POCAHONTAS, AR (KAIT) - It might be easier to say what 84-year-old Rene Vandergriff hasn't done in her life.
A Korean War veteran, this native of Oconee, in Randolph County, has never been afraid of work. But nearly all of her jobs have been in service to others.
A former member of the United States Air Force, former EMT and volunteer firefighter makes her way to the Randolph County jail several times a week.
Even at 84 years old, Vandergriff still works part-time for the jail.
"Last month, I worked 104 hours in two weeks," Vandergriff said. "I'm getting too old for that!"
Sheriff Gary Tribble worked closely with Glenda Causbie to arrange our visit to surprise Vandergriff.
Causbie has known Vandergriff since she was 16 years old.
"I hope that I have the compassion and all those good traits that Rene exhibits someday when I am 84," Causbie said.
Sheriff Tribble told Vandergriff that she needed to come to the sheriff's department to get a new photo ID, but the only picture-taking on this day would be our cameras rolling as the surprise announcement was made.
"Oh, my goodness. I watch you every night," Vandergriff said with a huge smile and followed with a hug. She received $408 for being a Gr8 Acts of Kindness winner, thanks to First Community Bank and KAIT.
"I see that on TV," Vandergriff said. "Oh, my look at my chill bumps!"
"She's a mentor for some of the inmates at the jail," said Sheriff Tribble.
Vandergriff said she's never afraid of the inmates.
"I am older than them and a female," Vandergriff said. "Every one of them has got a momma and a lot of them have wives."
Vandergriff earns the respect of many of them through her hard work. "I don't get older," she said. "I get stronger."
Vandergriff found her strength from humble beginnings.
"I was the third generation of Crawfords born in that old log house down there," Vandergriff said.
She left home for service in the United States Air Force.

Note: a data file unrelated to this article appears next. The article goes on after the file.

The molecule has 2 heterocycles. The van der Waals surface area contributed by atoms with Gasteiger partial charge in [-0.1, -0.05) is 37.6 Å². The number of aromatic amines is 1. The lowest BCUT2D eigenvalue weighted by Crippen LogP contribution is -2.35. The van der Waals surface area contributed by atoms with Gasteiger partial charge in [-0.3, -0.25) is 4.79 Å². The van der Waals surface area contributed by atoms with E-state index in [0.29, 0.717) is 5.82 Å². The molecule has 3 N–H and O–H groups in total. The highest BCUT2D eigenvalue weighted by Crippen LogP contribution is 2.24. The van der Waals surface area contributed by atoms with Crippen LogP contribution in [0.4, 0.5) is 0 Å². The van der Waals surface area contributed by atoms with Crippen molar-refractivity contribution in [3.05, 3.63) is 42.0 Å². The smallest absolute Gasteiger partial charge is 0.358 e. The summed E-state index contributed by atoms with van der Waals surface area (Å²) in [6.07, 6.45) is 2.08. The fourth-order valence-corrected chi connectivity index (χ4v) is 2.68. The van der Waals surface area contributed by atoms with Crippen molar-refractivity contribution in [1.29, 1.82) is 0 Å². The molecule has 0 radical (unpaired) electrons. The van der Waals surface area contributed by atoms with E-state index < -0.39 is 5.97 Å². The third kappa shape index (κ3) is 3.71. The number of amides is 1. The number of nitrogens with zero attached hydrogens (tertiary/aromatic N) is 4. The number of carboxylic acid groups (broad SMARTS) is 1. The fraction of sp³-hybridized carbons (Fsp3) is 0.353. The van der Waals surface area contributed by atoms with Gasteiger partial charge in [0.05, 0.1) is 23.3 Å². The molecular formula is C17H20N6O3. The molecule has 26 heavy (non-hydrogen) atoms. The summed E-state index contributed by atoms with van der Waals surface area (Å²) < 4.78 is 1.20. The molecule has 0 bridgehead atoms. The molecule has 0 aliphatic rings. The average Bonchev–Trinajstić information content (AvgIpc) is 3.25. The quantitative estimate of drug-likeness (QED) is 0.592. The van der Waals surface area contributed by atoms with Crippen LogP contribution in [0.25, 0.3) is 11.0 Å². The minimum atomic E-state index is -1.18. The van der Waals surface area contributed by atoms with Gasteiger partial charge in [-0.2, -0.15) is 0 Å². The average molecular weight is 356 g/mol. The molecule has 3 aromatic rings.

"The guys were all taller than me," Vandergriff said. "The major was up there calling names and he said, 'Crawford.' That was my maiden name. I said, 'Here, sir!' 'He said Crawford! Front and center!' I don't know if he thought it was some guy with a funny voice. I went up there and he pushed his cap back and said, 'What in the H am I gonna do with you?!'"
No job was too difficult.
Vandergriff has worked as a police officer in Los Angeles County, California.
"It was dangerous out there," Vandergriff explained. "High noon and you drove your patrol car through there. You'd have to have the doors locked and the windows rolled up. I rode shotgun and it was bad down there."
A single parent, Vandergriff raised one son who admired his mother's service to her country so much that he went into the military as well.
Vandergriff worked the security detail at a freight yard while her son was growing up.
She's been a licensed funeral home director and worked with the Arkansas State Police to pass an infant restraint law.
Right now, she volunteers her time to caring for veterans and their families.
"I tell you. I have a strong faith in my heavenly father," Vandergriff said. "I wouldn't have made it through the last three years."
Cancer has tried to take her down twice, but she battled back.
"Rene is a survivor," Causbie said. "She is a good person and has such a good heart."
Copyright 2016 KAIT. All rights reserved.